Law Times

July 10, 2017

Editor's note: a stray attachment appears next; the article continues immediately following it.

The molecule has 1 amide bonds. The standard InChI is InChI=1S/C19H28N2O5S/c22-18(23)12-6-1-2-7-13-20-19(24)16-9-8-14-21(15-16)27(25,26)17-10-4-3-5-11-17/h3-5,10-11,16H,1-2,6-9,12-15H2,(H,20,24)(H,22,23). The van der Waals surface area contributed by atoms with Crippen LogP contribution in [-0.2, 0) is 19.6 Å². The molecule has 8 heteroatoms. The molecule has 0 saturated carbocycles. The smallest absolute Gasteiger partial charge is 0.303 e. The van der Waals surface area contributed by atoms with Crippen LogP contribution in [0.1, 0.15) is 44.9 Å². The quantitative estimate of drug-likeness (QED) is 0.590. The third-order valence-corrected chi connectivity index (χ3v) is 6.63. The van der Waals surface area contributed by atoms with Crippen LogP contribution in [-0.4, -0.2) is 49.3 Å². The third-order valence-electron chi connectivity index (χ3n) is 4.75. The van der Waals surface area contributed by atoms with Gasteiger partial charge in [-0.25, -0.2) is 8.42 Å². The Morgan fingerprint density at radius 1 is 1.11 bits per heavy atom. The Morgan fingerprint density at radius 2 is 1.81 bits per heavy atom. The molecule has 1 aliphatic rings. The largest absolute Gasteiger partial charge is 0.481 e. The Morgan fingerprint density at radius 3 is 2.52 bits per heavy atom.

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Page 16 July 10, 2017 • law Times LSUC DEBATES ALTERNATIVE BUSINESS STRUCTURES The Law Society of Upper Canada has reignited the debate over alternative business struc- tures as it considers a new meas- ure that looks to facilitate access to justice for vulnerable people. Facing calls for more consul- tation, benchers withdrew a mo- tion set to go to Convocation that would have allowed non-profits, charities and trade unions to offer legal services directly to clients. The law society has been explor- ing alternative business structures since 2012. When word got out that the motion was coming be- fore Convocation, letters came in from organizations such as the On- tario Trial Lawyers Association and the Federation of Ontario Law Associations expressing concern that more consultation was needed. "This motion came as a surprise to our organization, as we were never approached as a stakeholder to offer submissions regarding this issue or to engage in any consultations," says OTLA president Claire Wilkinson. Among the OTLA's preliminary concerns was that po- tential complications could arise from relationships between charities and law firms. Wilkinson says the OTLA is pleased the law society chose to defer a vote to allow wider consultation with lawyers. The law society is now looking to get feedback from the profession over the summer, and it will likely consider the proposal in September. JUDICIAL APPOINTMENTS Canadian Minister of Justice and Attorney General Jody Wilson-Raybould has an- nounced another round of ju- dicial appointments to Federal Courts and for Ontario, Quebec, British Columbia and Alberta. In Ontario courts, five ap- pointments were made: Justice Andras Schreck, Markus Koehnen, Darlene Summers, Cynthia Petersen and Sally Gomery. Schreck, a judge of the On- tario Court of Justice, is now an appointed judge of the Su- perior Court of Justice and for the Province of Ontario in Toronto. Koehnen, who prac- tised complex commercial liti- gation at McMillan LLP for 29 years, will be a Superior Court of Justice judge and for the Prov- ince of Ontario in Toronto. Summers, a sole practition- er with Thompson Summers Family Law, has been appoint- ed a judge of the Superior Court of Justice, the Province of On- tario as well as a member of the Ottawa Family Court. Petersen, a partner at Gold- blatt Partners LLP, has been appointed a judge of the Superi- or Court of Justice and for the Province of Ontario in Bramp- ton. Gomery, a senior partner at Norton Rose Fulbright LLP, has been appointed a judge of the Superior Court of Justice and for the province in Ottawa. 13 % NO, I DO NOT AGREE YES, I AGREE 87 % LAW TIMES POLL Law Times reported recently that Legal Aid Ontario offi- cials say the agency may have to suspend all immigration and refugee services if the federal government does not provide additional funding. Readers were asked if they thought addi- tional funding should be provid- ed. About 87 per cent said yes, providing additional funding would help address increases in demand for these services. About 13 per cent said no, Legal Aid Ontario has been plagued with budgeting issues and other alternatives should be identified. LT u Bizarre Briefs By Viola James u The InsIde story Claire Wilkinson says the Ontario Trial Lawyers Association is pleased that the Law Society of Upper Canada chose to defer a vote on alternative business structures to allow wider consultation with lawyers. JOURNALIST SUSPENDED FOR PRAISING SAUDI KING RIYADH — Saudi Arabia's King Salman bin Abdulaziz has ordered an over-enthusiastic columnist to be suspended from his job after he equated him with God, Saudi media reported on July 2. King Salman has frequently been lauded by columnists in local media, in traditional def- erence to authority, since the 81-year-old as- sumed office in 2015. But Ramadan al-Anzi's column in al-Jazirah newspaper describing King Salman as Haleem, or forbearing, and Shadeed al-Eqab, meaning strict in punish- ment — both terms associated in Islam with God — appeared to have gone too far, accord- ing to Reuters. Attributing divine qualities or giving indi- viduals any of the 99 names of God is frowned upon in the kingdom, which follows the strict Sunni Muslim Wahhabi school of Islam. The newspaper published an apology on July 1. Saudi media reported that the king had or- dered that action be taken against the news- paper, but no specifics were given, reports Reuters. In a message to Information Minister Aw- wad bin Saleh Alawwad, the king wrote that he was "astonished by some of the phrases used in the column," according to Okaz newspaper. Online newspaper sabq quoted the king as saying in his written complaint: "This is an is- sue that has distressed us, we don't accept it and don't approve of it, recognizing its dangers and the danger of being lenient towards it." POLICE RESPOND TO CALL, JOIN SLIP 'N SLIDE ASHEVILLE, N.C. — Two police officers in Asheville, N.C. have made headlines after re- sponding to a noise complaint, then joining a neighbourhood party and riding down a Slip 'N Slide. ABC News reports the incident took place July 2 at a party to mark the American Indepen- dence Day holiday. "The officers got there and people were like, 'Oh my gosh, the cops are here. They're going to shut us down,' but they noticed the noise was fine. It was literally the sound of kids play- ing," said Asheville Police Department spokes- woman Christina Hallingse, according to ABC News. "The Slip 'N Slide they noticed was so far off the street that cars and emergency vehicles could still pass through so it was perfectly fine and they decided to join in on the fun. There were no citations issued." According to the ABC News report, a near- by resident who captured the incident on cam- era said that neighbourhood children enjoyed the experience. INMATES RESCUE COLLAPSED OFFICER POLK COUNTY, Ga. — Six inmates have been praised after they helped save an officer who passed out during a work detail by calling 911, reports News4Jax. On June 12, an officer who was working security for the Polk County Sheriff 's Office work detail passed out, possibly due to the hu- midity, which was at 100%. The officer, who asked not to be identified, collapsed. Six of the inmates who were there jumped into action. They opened his shirt and removed the officer's bulletproof vest so they could per- form CPR. One inmate grabbed the officer's phone and dialed 911. One of the inmates said the officer was unconscious for a minute and wasn't really breathing. EMS eventually arrived to the scene and provided assistance, but the Polk County Sher- iff 's Office applauded the inmates' quick ac- tions. LT "Firstly, the Law Society's client verification rules require that I confirm you are, in fact, Ivar the Merciless, Mighty Conquerer of All Who Dare Defy His Omnipotent Power." Understand © 2017 Stewart. All rights reserved. See policies for full terms and conditions. Working closely with our legal clients has given us insight into your processes, your needs and the challenges you face in your practice. It's this understanding that led us to work with TELUS to offer the Assyst Real Estate application, which enables you to exchange data with lenders securely, seamlessly and accurately. Interested? Request a demo. Call (888) 667-5151 or visit Untitled-6 1 2017-03-15 8:49 AM